Tuesday, January 26, 2016

The Culture of Crisis

We've all been there: the phone rings, you pick up, the person on the other end says "I have some bad news," and you brace yourself for what's coming next. Every terrible scenario flashes through your head and you remind yourself that no matter what, you can get through it. You've been here before.

Early Thursday morning, as we were leaving village for vaccination day in Zaffe, Daniel got a call that the Village Chief (CV) was involved in a horrible car accident. The first reports assumed all 6 passengers, Adourekoman's prized youth heading to Cotonou for university programs, and the driver (CV) were killed on impact. A shock wave reverberated through the community. Everyone was related to someone in that car. Mothers sobbed, children wept, but Daniel and I left to run vaccination day. The show must go on.

When we arrived in Zaffe, Daniel got another call. All the passengers were stable, having been successfully pulled through the wreckage of the car that was hit from the front and the side by passing trucks before rolling 50 meters and into a ditch. The driver remained in critical condition, but he was going to make it. Having been in that car before, I knew it was a miracle.

Despite the tragedy, but thankful for the improved reports from the hospital, Daniel and I continued with vaccinations. I gave a talk on complementary feeding, exclusive breastfeeding for children under 6 months, and how to maintain a nutritionally diverse diet for your family. Part of me was stalling, I didn't want to walk back into the crisis in village. But for some reason, I'm always the person rushing to the scene, spending time with the sick in the hospital, and comforting the family at the funeral of a loved one. With a grandmother who's calendar is filled with visits to nursing homes, shivas and funerals, always arriving with her infamous date nut bread, it must be in my blood.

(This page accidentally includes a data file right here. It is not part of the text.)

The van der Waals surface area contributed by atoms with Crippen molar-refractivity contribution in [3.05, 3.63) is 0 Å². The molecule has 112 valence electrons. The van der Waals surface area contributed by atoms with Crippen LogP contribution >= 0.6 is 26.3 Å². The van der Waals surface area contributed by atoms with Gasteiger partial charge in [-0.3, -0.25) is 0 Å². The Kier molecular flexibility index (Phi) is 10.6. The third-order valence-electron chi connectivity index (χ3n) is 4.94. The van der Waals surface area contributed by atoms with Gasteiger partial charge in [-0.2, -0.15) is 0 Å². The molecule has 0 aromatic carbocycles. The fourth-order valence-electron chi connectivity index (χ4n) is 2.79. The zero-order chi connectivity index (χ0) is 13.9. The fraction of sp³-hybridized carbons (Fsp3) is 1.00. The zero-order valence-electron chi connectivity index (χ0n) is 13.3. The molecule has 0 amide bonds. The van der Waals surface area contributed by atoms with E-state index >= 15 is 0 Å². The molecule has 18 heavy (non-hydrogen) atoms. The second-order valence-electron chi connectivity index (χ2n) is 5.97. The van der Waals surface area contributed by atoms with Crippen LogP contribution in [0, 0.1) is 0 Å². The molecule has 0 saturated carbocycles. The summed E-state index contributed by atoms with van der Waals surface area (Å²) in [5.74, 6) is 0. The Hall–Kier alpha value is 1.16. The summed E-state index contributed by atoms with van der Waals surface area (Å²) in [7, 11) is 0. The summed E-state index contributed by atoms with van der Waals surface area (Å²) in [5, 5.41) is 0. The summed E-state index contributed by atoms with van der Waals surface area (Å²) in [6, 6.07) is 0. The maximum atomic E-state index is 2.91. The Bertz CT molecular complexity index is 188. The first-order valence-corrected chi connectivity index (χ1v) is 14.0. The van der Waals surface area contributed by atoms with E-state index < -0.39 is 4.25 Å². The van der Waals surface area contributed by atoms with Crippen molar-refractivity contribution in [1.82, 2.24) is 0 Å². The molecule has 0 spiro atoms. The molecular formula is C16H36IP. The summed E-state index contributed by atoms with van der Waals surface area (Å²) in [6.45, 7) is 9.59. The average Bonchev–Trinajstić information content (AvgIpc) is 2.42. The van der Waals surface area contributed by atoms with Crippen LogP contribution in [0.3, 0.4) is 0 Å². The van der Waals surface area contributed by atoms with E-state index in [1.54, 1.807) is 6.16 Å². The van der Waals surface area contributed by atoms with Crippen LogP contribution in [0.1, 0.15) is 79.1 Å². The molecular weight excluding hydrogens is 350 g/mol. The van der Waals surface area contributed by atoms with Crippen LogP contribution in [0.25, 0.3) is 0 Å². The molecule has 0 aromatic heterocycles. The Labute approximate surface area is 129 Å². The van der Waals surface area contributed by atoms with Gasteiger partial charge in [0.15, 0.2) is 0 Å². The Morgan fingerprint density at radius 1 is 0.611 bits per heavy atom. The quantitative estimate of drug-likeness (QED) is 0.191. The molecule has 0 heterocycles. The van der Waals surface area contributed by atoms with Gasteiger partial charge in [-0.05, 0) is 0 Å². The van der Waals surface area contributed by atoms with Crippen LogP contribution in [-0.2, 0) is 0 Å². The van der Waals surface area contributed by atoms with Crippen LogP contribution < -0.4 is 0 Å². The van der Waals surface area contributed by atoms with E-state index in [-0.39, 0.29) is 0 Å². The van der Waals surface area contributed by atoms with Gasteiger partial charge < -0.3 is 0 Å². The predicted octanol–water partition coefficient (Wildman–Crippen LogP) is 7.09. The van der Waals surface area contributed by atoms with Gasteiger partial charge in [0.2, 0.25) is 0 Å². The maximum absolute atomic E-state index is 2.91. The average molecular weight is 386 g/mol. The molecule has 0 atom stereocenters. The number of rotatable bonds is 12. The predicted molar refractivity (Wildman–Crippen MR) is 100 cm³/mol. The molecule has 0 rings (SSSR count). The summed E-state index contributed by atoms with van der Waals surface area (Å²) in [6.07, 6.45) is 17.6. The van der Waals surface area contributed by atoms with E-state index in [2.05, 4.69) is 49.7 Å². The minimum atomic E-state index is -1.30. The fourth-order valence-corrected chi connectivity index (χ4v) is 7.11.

The morning passed by and by one we were back in Adourekoman. Sabine, the CV's wife and one of my closest friends in village, was curled under a shade tree, phone close by, surrounded by a small crowd of women who were doing their best to pass the time. I did my best to express my apologies in broken Idaasha, and offered the sincerest prayer I could for this situation.

I spent much of the afternoon cleaning my house and preparing for a behavior change communication session for malaria, which was scheduled for 6 pm. At 5:30, I left the house, armed with a tattered mosquito net, repair kit and a pile of written materials. I found Daniel at the health center, buried under paperwork and a plethora of used rapid diagnosis tests for malaria. He was clearly too busy to come translate for me, so I set off to find another willing soul.

Next to the health center, at Sabine's house, the crowd had migrated. The fire was roaring as another local woman had come over to make a huge pot of pate. The kids were home from school and between the chaos of feeding and bathing them, it was unlikely I would find someone to accompany me to Camp Peulh. After I finally ran into Pauline, who walked with me to the Camp, we arrived there to learn that the women were unprepared and collecting water at the pump. We made our way back to village and I knew I had to sit with the women, play with the kids or do anything but hermit myself and avoid the crisis mode that had set in outside. I went home, made a heaping bowl of popcorn, grabbed my computer and went back to Sabine's.

The hungry crowd, stomachs unsettled by a day of nervous not-eating, devoured the popcorn. The kids and I huddled together to watch The Impossibles, one of the only PG movies I have available. The children, who had amassed to a group of about 30, huddled around the screen and were transported to a world of animation, heroes and superpowers. We spent the next 2 hours a world away.

I've dealt with a lot of different cultural scenarios since arriving in Benin. Most of the time, I'm surprised by how much I have to adapt to fit in with my community. But, in crisis mode, I felt at home. These people have become my family, and my heart aches with theirs.

The CV is doing better, still in the emergency department of the Abomey hospital. He makes progress every day and when I first wake up, I seek out the newest updates on his health.

Compassion is a human universal. We hurt and we heal. In the end, no matter where I am, I know that my neighbors are my community and we are stronger together. 

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